telligence and common senso, and we
think this legislature will do a great
deal which will provo very beneficial
to tho state.
Tho senato Is regarded as a particu
larly strong body of men many whom
havo had experience In tho past in the
art or scienco of legislation, tho House,
while It has many new members,
has a number who were in previous
legislatures whoso cxperlonco will en
able them to expedlto business.
Tho president of the senate, Mr.
Love, and tho speakor o the houso,
Mr. Joseph, wore both well' chosen,
both having had experience and being
well versed in parliamentary rules.
Both aro fair, honorable gentlemen
and have the entire confidence of their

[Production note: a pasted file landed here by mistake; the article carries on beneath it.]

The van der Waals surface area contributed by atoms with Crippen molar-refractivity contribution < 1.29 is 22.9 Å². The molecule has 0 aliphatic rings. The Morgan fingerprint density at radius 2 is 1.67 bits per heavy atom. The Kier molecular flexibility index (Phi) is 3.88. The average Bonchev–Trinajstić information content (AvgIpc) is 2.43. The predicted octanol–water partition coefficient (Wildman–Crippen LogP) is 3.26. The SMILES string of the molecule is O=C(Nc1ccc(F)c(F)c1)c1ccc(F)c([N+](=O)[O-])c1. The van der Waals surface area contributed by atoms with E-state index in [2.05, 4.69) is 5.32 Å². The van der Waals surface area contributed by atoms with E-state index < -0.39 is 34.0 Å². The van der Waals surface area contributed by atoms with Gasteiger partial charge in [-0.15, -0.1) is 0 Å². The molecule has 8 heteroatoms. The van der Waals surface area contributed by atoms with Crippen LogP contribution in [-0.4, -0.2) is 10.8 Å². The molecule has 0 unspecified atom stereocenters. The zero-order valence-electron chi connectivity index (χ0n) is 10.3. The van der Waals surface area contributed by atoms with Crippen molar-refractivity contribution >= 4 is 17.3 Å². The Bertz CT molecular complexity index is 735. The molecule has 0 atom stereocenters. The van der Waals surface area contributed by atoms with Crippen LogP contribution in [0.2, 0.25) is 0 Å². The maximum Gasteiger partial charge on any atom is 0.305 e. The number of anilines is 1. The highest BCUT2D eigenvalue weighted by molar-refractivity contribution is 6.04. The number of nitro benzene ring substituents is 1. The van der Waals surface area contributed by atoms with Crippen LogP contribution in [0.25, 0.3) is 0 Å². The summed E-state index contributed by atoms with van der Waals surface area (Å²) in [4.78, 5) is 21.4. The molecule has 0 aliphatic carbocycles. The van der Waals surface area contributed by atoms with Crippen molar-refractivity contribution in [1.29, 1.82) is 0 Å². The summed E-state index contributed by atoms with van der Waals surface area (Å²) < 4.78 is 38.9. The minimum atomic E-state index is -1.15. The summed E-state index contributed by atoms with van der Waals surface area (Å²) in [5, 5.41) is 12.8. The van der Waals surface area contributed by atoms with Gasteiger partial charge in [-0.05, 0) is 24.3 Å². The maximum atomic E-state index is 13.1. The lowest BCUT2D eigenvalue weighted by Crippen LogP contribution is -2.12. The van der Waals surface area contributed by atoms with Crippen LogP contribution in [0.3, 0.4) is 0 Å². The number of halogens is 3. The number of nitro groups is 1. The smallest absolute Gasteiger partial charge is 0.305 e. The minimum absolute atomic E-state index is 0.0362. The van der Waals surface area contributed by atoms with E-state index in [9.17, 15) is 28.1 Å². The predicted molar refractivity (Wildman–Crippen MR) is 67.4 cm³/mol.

colleagues. The full list of officers Is
President Stephen II. Love.
Secretary It. S. Campbell or Salt
Sergeant-at-Arms Miah Day of Mil
Chaplain Rev. P. A. SInipklns.
Minute Clerk Mrs. Dennis C. Eich
nor of Salt Lake county.
Docket Clerk Benjamin Packman
of Utah County.
Engrossing Clerk Jose A. Smith of
Doorkeepers Samuel Miles, Jr., of
Washington; T. S. Wadsworth of Mor
gan. Watchmen Parley Bryan of Tooele;
Clarence Emery of Weber.
Messengers C. W. Perkins of San
pete; W. G. Rasband of Weber.
Committee Clerks William John
son of Piute, John . Edgehill of
Juab, Mrs. AHco 11. Hamilton of Salt
Lake, Anton Nielsen of Emery coun
ty. Mailing Clerk William Asher of
Stenographer Phyllis Lynch ofS:il(
Speaker Harry S. Joseph.
Chief Clerk Alexander Buchanan of
Salt Lake county.
Minuto Clerk Elijah Hawkins of
Enrolling and Engrossing Clerk